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Radiance of Tradition: The Profound Significance and Importance of Diwali in Hindu Culture

Today's generation associates Diwali with making rangoli, putting up new clothes, exchanging Diwali gifts, and lighting fireworks. However, the festival is much more than that. It is not only popular for its vibrant displays but also for its deeper spiritual and cultural significance.


When is Diwali Celebrated?

Diwali is celebrated annually on the Kartika Amavasya, or 'new moon day,' according to the Indian lunar calendar. As a result, it is observed on different dates each year, but usually, it takes place in October or November. The festival spans five days of vibrant celebrations: Dhanteras, Chaturdashi, Diwali, Govardhan Puja, and Bhai Dooj. The main day, Diwali, is observed on the third day.


Historical Origin

The Festival of Lights is traced back thousands of years with its roots embedded in the legendary Sri Ramcharitmanas or Ramayan text. It marks the celebration of Lord Ram, an incarnation of the God Vishnu returning to Ayodhya, his kingdom along with his brother Lakshman and wife Sita after 14 years of exile and defeating the demon king Ravana. To celebrate the occasion, people dress up, exchange Diwali gifts, and spend quality time with family.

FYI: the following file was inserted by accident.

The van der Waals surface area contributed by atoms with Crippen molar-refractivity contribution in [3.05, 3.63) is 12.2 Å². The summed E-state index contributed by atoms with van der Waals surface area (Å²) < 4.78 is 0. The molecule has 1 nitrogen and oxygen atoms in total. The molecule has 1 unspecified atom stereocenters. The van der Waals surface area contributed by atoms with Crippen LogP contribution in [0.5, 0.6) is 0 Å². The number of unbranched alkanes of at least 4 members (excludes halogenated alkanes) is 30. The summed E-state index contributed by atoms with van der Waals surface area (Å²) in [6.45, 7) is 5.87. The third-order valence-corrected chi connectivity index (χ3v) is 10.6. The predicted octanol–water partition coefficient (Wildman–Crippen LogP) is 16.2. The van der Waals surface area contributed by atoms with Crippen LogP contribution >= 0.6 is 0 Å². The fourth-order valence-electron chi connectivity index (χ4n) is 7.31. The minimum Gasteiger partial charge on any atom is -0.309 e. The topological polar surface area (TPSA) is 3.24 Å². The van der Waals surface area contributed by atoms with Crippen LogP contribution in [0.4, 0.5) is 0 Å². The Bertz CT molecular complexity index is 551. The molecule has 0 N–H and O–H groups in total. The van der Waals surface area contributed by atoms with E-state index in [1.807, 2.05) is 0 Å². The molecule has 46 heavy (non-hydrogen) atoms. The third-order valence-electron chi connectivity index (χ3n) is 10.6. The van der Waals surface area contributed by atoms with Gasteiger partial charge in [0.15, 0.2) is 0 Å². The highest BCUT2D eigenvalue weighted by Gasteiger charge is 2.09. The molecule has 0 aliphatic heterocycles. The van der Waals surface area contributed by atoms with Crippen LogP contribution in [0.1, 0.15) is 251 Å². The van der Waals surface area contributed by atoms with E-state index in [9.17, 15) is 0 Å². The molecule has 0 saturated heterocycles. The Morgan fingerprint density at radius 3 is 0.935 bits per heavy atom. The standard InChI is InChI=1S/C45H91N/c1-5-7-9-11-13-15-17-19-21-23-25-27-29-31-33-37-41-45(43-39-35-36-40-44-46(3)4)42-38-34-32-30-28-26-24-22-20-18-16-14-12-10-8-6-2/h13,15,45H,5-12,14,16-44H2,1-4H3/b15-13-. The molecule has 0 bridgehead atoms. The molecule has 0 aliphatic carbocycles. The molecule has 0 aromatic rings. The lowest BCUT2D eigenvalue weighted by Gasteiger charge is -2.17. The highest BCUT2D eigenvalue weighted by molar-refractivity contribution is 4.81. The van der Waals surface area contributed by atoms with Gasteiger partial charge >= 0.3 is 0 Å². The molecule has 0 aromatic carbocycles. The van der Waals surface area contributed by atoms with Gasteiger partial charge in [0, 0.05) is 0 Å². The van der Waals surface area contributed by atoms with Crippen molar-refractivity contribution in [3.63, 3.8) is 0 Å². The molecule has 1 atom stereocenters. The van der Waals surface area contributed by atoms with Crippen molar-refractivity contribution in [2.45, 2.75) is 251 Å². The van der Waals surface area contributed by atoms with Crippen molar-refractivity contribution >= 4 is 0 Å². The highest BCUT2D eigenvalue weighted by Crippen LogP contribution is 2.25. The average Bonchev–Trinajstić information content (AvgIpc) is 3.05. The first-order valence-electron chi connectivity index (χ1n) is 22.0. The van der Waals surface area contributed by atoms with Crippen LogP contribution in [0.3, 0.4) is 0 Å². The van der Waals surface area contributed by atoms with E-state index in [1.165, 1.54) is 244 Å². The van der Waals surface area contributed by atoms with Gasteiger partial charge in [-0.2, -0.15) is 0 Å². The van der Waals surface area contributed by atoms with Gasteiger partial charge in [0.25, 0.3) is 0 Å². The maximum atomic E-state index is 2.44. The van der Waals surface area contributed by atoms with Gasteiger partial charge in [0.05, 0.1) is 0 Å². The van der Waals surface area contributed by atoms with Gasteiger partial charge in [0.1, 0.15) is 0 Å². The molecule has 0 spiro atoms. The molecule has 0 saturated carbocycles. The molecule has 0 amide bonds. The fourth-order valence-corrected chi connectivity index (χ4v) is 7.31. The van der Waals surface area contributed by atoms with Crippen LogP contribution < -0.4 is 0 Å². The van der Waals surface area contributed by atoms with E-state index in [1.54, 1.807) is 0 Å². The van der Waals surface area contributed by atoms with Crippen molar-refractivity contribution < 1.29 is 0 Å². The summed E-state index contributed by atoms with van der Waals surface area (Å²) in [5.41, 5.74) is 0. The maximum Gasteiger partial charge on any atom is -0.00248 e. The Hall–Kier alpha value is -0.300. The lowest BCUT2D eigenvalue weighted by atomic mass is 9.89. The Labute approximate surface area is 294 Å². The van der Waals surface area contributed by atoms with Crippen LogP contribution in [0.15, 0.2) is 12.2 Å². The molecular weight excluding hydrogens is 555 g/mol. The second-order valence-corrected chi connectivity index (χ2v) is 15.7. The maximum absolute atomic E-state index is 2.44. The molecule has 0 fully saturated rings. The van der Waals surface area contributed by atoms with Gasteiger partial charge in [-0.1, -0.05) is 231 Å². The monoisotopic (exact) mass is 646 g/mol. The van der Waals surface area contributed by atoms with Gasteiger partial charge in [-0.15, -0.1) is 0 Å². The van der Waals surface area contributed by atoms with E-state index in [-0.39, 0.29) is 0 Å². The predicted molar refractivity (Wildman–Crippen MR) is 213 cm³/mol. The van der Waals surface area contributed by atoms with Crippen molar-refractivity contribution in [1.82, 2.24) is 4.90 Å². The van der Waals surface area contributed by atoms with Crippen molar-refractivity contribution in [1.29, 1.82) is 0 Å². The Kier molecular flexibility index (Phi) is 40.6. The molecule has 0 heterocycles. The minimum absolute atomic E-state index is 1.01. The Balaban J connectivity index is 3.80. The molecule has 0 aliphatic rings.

For Hindus, Diwali also marks the victory of Goddess Lakshmi over the demon Narakasura. The worship of Goddess Lakshmi during Diwali is believed to bring prosperity and wealth. In Jainism, Diwali is associated with Lord Mahavira's attainment of nirvana. Sikhs celebrate Diwali as the day when Guru Hargobind Ji, the sixth Sikh Guru, was released from imprisonment.


Diwali Rituals

Home Cleaning and Decoration

The first step in starting with the Diwali celebration is cleanliness. People deep clean their homes days before the festival. This includes refurbishments, throwing away unwanted items, polishing all show pieces, and sweeping every little corner of the house. Afterward, the place is decorated with lights, lamps, diyas, flowers, and other stuff to make it more appealing. Also, people make rangolis at their door entrance to welcome Goddess Lakshmi, who is believed to bring wealth & good fortune.


Shopping and Gifting

The most indulgent and exciting aspect of the festival remains shopping and gifting. People go shopping for new clothes, home goods, and appliances, as well as Diwali gifts for their loved ones. It fosters an attitude of charity, love, and community. As a result, everyone looks for the greatest Diwali gift for the family because it allows them to express their gratitude, build ties, and invoke prosperity blessings. This kind of act spreads happiness and transforms the festival into a time of sharing and care for all.


Lakshmi Pooja

The most important Diwali ceremony is the Lakshmi Pooja. People worship the Goodess and seek blessings for a wealthy, peaceful, and prosperous life. According to Hinduism, every prayer or pooja begins with Lord Ganesh to ensure an auspicious start. The ritual concludes with the burning of a diya in front of the idol and offering it sweets, flowers, and prayers.


Food Feasts